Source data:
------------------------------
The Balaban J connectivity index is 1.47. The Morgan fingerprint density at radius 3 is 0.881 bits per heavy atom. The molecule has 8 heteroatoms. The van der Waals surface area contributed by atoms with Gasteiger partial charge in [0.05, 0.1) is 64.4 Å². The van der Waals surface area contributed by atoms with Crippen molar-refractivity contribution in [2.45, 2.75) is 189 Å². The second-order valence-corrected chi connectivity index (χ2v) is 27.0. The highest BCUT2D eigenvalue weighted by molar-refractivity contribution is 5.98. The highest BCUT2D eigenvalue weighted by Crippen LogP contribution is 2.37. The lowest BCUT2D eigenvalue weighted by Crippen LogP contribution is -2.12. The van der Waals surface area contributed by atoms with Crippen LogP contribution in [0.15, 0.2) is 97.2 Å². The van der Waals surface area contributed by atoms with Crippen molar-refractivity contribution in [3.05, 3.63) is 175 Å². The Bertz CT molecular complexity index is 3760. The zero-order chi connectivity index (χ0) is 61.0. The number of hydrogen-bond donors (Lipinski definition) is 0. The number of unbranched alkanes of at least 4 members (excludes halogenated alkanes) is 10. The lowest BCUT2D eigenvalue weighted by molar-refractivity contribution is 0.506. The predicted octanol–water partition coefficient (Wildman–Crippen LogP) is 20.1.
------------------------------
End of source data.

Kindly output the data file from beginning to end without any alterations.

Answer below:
The Balaban J connectivity index is 1.47. The Morgan fingerprint density at radius 3 is 0.881 bits per heavy atom. The molecule has 8 heteroatoms. The van der Waals surface area contributed by atoms with Gasteiger partial charge in [0.05, 0.1) is 64.4 Å². The van der Waals surface area contributed by atoms with Crippen molar-refractivity contribution in [2.45, 2.75) is 189 Å². The second-order valence-corrected chi connectivity index (χ2v) is 27.0. The highest BCUT2D eigenvalue weighted by molar-refractivity contribution is 5.98. The highest BCUT2D eigenvalue weighted by Crippen LogP contribution is 2.37. The lowest BCUT2D eigenvalue weighted by Crippen LogP contribution is -2.12. The van der Waals surface area contributed by atoms with Crippen LogP contribution in [0.15, 0.2) is 97.2 Å². The van der Waals surface area contributed by atoms with Crippen molar-refractivity contribution in [3.05, 3.63) is 175 Å². The Bertz CT molecular complexity index is 3760. The zero-order chi connectivity index (χ0) is 61.0. The number of hydrogen-bond donors (Lipinski definition) is 0. The number of unbranched alkanes of at least 4 members (excludes halogenated alkanes) is 10. The lowest BCUT2D eigenvalue weighted by molar-refractivity contribution is 0.506. The predicted octanol–water partition coefficient (Wildman–Crippen LogP) is 20.1.